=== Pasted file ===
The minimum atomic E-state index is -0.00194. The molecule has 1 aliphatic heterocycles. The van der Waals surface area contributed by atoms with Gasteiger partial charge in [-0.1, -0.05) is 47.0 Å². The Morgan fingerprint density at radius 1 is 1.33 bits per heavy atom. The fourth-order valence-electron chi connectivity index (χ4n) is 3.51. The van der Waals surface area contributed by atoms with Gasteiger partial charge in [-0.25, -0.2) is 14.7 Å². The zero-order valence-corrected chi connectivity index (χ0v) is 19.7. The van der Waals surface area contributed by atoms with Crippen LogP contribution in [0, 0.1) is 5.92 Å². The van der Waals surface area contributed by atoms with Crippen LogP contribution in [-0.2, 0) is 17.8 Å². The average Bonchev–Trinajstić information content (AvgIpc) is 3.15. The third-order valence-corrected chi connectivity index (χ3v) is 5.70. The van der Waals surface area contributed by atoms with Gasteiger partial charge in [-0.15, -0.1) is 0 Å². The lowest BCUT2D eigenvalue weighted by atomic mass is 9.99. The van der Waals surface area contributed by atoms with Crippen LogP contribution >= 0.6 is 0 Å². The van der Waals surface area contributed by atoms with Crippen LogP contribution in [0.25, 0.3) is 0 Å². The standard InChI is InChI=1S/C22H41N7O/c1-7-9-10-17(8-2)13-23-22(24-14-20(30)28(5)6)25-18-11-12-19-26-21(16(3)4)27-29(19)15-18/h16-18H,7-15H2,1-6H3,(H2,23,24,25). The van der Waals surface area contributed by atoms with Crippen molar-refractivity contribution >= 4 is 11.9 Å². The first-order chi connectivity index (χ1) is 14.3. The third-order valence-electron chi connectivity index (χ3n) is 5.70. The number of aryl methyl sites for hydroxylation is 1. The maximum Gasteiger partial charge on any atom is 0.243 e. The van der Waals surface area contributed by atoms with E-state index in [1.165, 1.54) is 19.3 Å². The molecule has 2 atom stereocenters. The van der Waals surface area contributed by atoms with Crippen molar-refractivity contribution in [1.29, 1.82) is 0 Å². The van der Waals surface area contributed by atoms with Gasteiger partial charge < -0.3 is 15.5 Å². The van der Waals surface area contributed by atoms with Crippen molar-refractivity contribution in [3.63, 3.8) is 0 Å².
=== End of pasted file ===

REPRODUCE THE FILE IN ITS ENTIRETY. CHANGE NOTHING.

The minimum atomic E-state index is -0.00194. The molecule has 1 aliphatic heterocycles. The van der Waals surface area contributed by atoms with Gasteiger partial charge in [-0.1, -0.05) is 47.0 Å². The Morgan fingerprint density at radius 1 is 1.33 bits per heavy atom. The fourth-order valence-electron chi connectivity index (χ4n) is 3.51. The van der Waals surface area contributed by atoms with Gasteiger partial charge in [-0.25, -0.2) is 14.7 Å². The zero-order valence-corrected chi connectivity index (χ0v) is 19.7. The van der Waals surface area contributed by atoms with Crippen LogP contribution in [0, 0.1) is 5.92 Å². The van der Waals surface area contributed by atoms with Crippen LogP contribution in [-0.2, 0) is 17.8 Å². The average Bonchev–Trinajstić information content (AvgIpc) is 3.15. The third-order valence-corrected chi connectivity index (χ3v) is 5.70. The van der Waals surface area contributed by atoms with Gasteiger partial charge in [-0.15, -0.1) is 0 Å². The lowest BCUT2D eigenvalue weighted by atomic mass is 9.99. The van der Waals surface area contributed by atoms with Crippen LogP contribution >= 0.6 is 0 Å². The van der Waals surface area contributed by atoms with Crippen LogP contribution in [0.25, 0.3) is 0 Å². The standard InChI is InChI=1S/C22H41N7O/c1-7-9-10-17(8-2)13-23-22(24-14-20(30)28(5)6)25-18-11-12-19-26-21(16(3)4)27-29(19)15-18/h16-18H,7-15H2,1-6H3,(H2,23,24,25). The van der Waals surface area contributed by atoms with Crippen molar-refractivity contribution >= 4 is 11.9 Å². The first-order chi connectivity index (χ1) is 14.3. The third-order valence-electron chi connectivity index (χ3n) is 5.70. The number of aryl methyl sites for hydroxylation is 1. The maximum Gasteiger partial charge on any atom is 0.243 e. The van der Waals surface area contributed by atoms with E-state index in [1.165, 1.54) is 19.3 Å². The molecule has 2 atom stereocenters. The van der Waals surface area contributed by atoms with Crippen molar-refractivity contribution in [1.29, 1.82) is 0 Å². The van der Waals surface area contributed by atoms with Gasteiger partial charge < -0.3 is 15.5 Å². The van der Waals surface area contributed by atoms with Crippen molar-refractivity contribution in [3.63, 3.8) is 0 Å².